Hong Kong macroecomic policy responses to 2008 financial crisis


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We examined Hong Kong's fiscal and monetary policies to revive its GDP growth rate and to reduce its unemployment rate following the 2008 financial crisis.

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Hong Kong macroecomic policy responses to 2008 financial crisis

  1. 1. Hong Kong: Macroeconomic Policy Response in 2008 Global Financial Crisis Tian Tian Chisheng Li Aili Zhou 04/11/2012
  2. 2. Country Snapshot Small Land Mass: 426 sq mi (smaller than D.C.) 7.07 millions population GDP: $224.46 billion (2012 est.) GDP per capita: $49,300 (10th highest in the world)
  3. 3. Background of Hong Kong Economy  Small Open Economy  The world’s most laissez-faire economy  Small government: --low taxation --Government consumption is below 10 percent of GDP  Free trade --Highly dependent on international trade and finance left it exposed to the external fluctuations  Fixed Exchange Rate  Hong Kong Dollar has been pegged to the United States dollar since 1983, restricting the exchange rate to within 7.75 to 7.85 Hong Kong dollars (HK$) to each United States dollar.  Economic integration with Mainland China  1997 Asian Financial Crisis
  4. 4. 2008 Global Financial Crisis Overview: Hong Kong’s Economic Slowdown GDP growth rate: 2.5% in 2008 (1.7% in the third quarter, -2.5% in the fourth quarter), down from 6.4% in 2007 Unemployment rate:5% for the period ending Feb 2009,compared to 3.3% a year earlier
  5. 5. Main Attributes of the Economic Slowdown  A deepening global economic downturn reduced the external demand for Hong Kong exports: Total export of goods in 2008 grew by 2% in real terms, a notable drop from the 7% increase in 2007, registering a year-on-year decrease of 4.9% in the fourth quarter . Exports of services rose by 5.6% over the year 2008, much slower than the 14.1% in 2007. In the last quarter of 2008, exports of services declined by 0.2%  Domestic demand shrunk with weaker consumer :Private consumption grew by 1.8% in real terms for 2008 as a whole, down from a robust 8.5% rise in 2007  Due to the cooling down of the local property market from the second half of 2008 and the tighter credit market, overall investment remained sluggish and registered a marginal decline of 0.3% for the year.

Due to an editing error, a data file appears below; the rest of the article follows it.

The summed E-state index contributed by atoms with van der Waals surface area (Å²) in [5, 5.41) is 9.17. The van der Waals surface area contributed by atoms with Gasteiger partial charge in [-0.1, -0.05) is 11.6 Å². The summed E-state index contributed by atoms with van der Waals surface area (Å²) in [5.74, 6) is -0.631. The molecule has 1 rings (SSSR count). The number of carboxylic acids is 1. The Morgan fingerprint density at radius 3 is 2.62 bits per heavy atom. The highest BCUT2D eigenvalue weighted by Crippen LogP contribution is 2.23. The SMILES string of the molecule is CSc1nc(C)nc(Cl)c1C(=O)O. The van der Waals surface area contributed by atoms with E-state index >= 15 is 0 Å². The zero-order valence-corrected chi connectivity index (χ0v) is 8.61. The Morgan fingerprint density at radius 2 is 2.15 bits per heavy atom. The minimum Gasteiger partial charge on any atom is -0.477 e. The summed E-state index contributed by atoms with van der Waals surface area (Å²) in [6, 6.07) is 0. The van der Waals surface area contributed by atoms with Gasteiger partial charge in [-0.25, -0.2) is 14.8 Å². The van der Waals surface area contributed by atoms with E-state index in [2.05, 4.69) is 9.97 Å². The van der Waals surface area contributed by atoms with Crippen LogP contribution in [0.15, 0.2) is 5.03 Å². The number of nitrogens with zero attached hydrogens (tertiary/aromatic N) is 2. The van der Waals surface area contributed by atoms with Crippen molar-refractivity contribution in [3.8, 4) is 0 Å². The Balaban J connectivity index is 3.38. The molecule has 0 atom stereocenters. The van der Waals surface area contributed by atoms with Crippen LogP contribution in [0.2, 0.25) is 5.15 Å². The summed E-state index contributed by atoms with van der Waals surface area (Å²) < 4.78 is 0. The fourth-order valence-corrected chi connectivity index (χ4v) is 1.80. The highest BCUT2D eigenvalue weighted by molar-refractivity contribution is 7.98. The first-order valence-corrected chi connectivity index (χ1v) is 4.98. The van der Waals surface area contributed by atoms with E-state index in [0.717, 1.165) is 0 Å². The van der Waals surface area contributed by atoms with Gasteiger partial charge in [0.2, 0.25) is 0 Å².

6. 6. Main Attributes of the Economic Slowdown (cont.)  Of the -2.5% GDP contraction in the last quarter of 2008, net export contributed 3.7%, government spending 0.2% while investment -4.5% and private consumption -1.9%.
  7. 7. Fiscal policy  Support enterprises: HKD 100 billion with the provision of up to 70% guarantee to participating lending institutions granting loans to Hong Kong companies.  Create employment:  More than 60,000 employment opportunities in 2009 through expediting projects, recruiting civil servants and creating temporary and other posts.  HKD 1.6 billion to create 62,000 jobs over three year; HKD 36,000/HKD 24,000 annual internship subsidy to employers who hire university graduated for jobs in the mainland/ Hong Kong; 14,000 jobs in the next two year with subsidies for building maintenance and culture events.  Boost consumption: an one-off rebate of 50% of salary tax paid up to a maximum of HKD 6,000, an exemption of property rates for two quarters for 2009/10, capped at HKD 1,500 and to freeze government fees and charges until March 2010.
  8. 8. Fiscal policy (cont.)  Develop the cooperation with Mainland: Long-term projects including the 29 km Hong Kong-Zhuhai-Macau Bridge to commence construction by 2010 and complete in 2016, and the Guangzhou-Shenzhen-Hong Kong Express Rail Link to start in end 2009.  These infrastructure projects will boost investment, offer job opportunities, stimulate both public and private consumption in the short run and foster closer economic integration with the Mainland in the long run.
  9. 9. Monetary policy Hong Kong does not have an independent monetary policy because it pegged its currency to the US$. Hong Kong’s interest rates are aligned with the US federal fund rate, and decreased from 6.75% to 0.5% in 2008. As the US increased its foreign exchange reserves, the Hong Kong Monetary Authority purchased the US$ and increased its monetary base. The Hong Kong Monetary Authority also increased its issuance of exchange fund paper.
  10. 10. Mundell-Fleming Model after the 2008 Crisis
  11. 11. Mundell-Fleming Model After the Policy Responses
  12. 12. Hong Kong GDP Annual Growth Rate
  13. 13. Hong Kong Unemployment Rate
  14. 14. Government Debt to GDP Ratio
  15. 15. Conclusion  Hong Kong maintains favorable position as a financial center because of its strategic location for foreign companies to establish business with China and other Asian countries, openness to capital flows, stable society and transparent governance system.  Hong Kong’s banking sector weathered through the 2008 global financial crisis and remained well-capitalized.  We believe Hong Kong has achieved effective recovery from the 2008 financial crisis as a result of its prudently designed policies